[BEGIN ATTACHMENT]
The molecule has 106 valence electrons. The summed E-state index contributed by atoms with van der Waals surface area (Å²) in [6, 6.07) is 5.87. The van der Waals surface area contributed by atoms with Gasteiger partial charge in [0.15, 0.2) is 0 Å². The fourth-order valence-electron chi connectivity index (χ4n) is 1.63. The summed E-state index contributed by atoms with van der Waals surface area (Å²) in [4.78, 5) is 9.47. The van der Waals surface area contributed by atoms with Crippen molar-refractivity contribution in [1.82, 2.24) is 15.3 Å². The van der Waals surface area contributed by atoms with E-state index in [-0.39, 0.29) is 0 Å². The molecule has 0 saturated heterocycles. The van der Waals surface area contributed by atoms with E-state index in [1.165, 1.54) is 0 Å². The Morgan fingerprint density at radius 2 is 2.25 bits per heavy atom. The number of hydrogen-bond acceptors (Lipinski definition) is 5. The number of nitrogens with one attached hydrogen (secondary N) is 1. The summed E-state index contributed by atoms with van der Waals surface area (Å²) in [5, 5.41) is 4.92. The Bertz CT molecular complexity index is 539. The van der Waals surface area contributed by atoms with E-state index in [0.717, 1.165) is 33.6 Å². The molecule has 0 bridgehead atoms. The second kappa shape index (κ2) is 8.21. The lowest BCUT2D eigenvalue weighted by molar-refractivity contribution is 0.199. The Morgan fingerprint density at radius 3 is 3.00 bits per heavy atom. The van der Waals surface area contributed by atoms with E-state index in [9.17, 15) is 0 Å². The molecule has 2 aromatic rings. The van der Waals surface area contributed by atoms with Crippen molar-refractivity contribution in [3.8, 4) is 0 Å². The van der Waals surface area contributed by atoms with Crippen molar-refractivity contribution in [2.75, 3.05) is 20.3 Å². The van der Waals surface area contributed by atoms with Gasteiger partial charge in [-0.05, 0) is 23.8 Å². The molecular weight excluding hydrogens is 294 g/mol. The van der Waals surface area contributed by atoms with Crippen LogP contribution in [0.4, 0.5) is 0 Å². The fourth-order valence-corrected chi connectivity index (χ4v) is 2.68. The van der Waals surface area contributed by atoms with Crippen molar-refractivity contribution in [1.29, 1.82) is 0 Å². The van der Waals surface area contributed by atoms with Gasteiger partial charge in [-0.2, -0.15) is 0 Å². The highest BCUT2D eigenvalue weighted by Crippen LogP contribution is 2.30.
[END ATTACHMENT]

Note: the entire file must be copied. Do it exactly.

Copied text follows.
The molecule has 106 valence electrons. The summed E-state index contributed by atoms with van der Waals surface area (Å²) in [6, 6.07) is 5.87. The van der Waals surface area contributed by atoms with Gasteiger partial charge in [0.15, 0.2) is 0 Å². The fourth-order valence-electron chi connectivity index (χ4n) is 1.63. The summed E-state index contributed by atoms with van der Waals surface area (Å²) in [4.78, 5) is 9.47. The van der Waals surface area contributed by atoms with Crippen molar-refractivity contribution in [1.82, 2.24) is 15.3 Å². The van der Waals surface area contributed by atoms with E-state index in [-0.39, 0.29) is 0 Å². The molecule has 0 saturated heterocycles. The van der Waals surface area contributed by atoms with E-state index in [1.165, 1.54) is 0 Å². The Morgan fingerprint density at radius 2 is 2.25 bits per heavy atom. The number of hydrogen-bond acceptors (Lipinski definition) is 5. The number of nitrogens with one attached hydrogen (secondary N) is 1. The summed E-state index contributed by atoms with van der Waals surface area (Å²) in [5, 5.41) is 4.92. The Bertz CT molecular complexity index is 539. The van der Waals surface area contributed by atoms with E-state index in [0.717, 1.165) is 33.6 Å². The molecule has 0 bridgehead atoms. The second kappa shape index (κ2) is 8.21. The lowest BCUT2D eigenvalue weighted by molar-refractivity contribution is 0.199. The Morgan fingerprint density at radius 3 is 3.00 bits per heavy atom. The van der Waals surface area contributed by atoms with E-state index in [9.17, 15) is 0 Å². The molecule has 2 aromatic rings. The van der Waals surface area contributed by atoms with Crippen molar-refractivity contribution in [3.8, 4) is 0 Å². The van der Waals surface area contributed by atoms with Crippen molar-refractivity contribution in [2.75, 3.05) is 20.3 Å². The van der Waals surface area contributed by atoms with Gasteiger partial charge in [-0.05, 0) is 23.8 Å². The molecular weight excluding hydrogens is 294 g/mol. The van der Waals surface area contributed by atoms with Crippen LogP contribution in [0.4, 0.5) is 0 Å². The fourth-order valence-corrected chi connectivity index (χ4v) is 2.68. The van der Waals surface area contributed by atoms with Crippen molar-refractivity contribution in [1.29, 1.82) is 0 Å². The van der Waals surface area contributed by atoms with Gasteiger partial charge in [-0.2, -0.15) is 0 Å². The highest BCUT2D eigenvalue weighted by Crippen LogP contribution is 2.30.